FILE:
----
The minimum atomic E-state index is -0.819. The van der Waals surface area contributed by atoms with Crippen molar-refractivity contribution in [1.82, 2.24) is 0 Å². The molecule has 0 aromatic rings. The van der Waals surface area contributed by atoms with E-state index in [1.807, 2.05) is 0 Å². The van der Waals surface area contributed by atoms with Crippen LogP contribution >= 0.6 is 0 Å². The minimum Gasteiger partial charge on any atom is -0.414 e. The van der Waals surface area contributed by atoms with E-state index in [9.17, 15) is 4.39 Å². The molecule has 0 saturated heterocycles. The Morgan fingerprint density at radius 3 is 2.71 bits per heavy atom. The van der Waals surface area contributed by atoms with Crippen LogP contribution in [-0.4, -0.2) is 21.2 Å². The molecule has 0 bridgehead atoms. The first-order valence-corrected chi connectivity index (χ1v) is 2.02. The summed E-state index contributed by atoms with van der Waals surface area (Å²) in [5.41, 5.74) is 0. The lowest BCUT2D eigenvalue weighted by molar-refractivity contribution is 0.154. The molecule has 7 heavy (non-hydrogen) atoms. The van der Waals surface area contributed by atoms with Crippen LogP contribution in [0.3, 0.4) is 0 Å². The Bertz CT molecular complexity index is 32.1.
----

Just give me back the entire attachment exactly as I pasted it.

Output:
The minimum atomic E-state index is -0.819. The van der Waals surface area contributed by atoms with Crippen molar-refractivity contribution in [1.82, 2.24) is 0 Å². The molecule has 0 aromatic rings. The van der Waals surface area contributed by atoms with E-state index in [1.807, 2.05) is 0 Å². The van der Waals surface area contributed by atoms with Crippen LogP contribution >= 0.6 is 0 Å². The minimum Gasteiger partial charge on any atom is -0.414 e. The van der Waals surface area contributed by atoms with E-state index in [9.17, 15) is 4.39 Å². The molecule has 0 saturated heterocycles. The Morgan fingerprint density at radius 3 is 2.71 bits per heavy atom. The van der Waals surface area contributed by atoms with Crippen LogP contribution in [-0.4, -0.2) is 21.2 Å². The molecule has 0 bridgehead atoms. The first-order valence-corrected chi connectivity index (χ1v) is 2.02. The summed E-state index contributed by atoms with van der Waals surface area (Å²) in [5.41, 5.74) is 0. The lowest BCUT2D eigenvalue weighted by molar-refractivity contribution is 0.154. The molecule has 7 heavy (non-hydrogen) atoms. The van der Waals surface area contributed by atoms with Crippen LogP contribution in [0.3, 0.4) is 0 Å². The Bertz CT molecular complexity index is 32.1.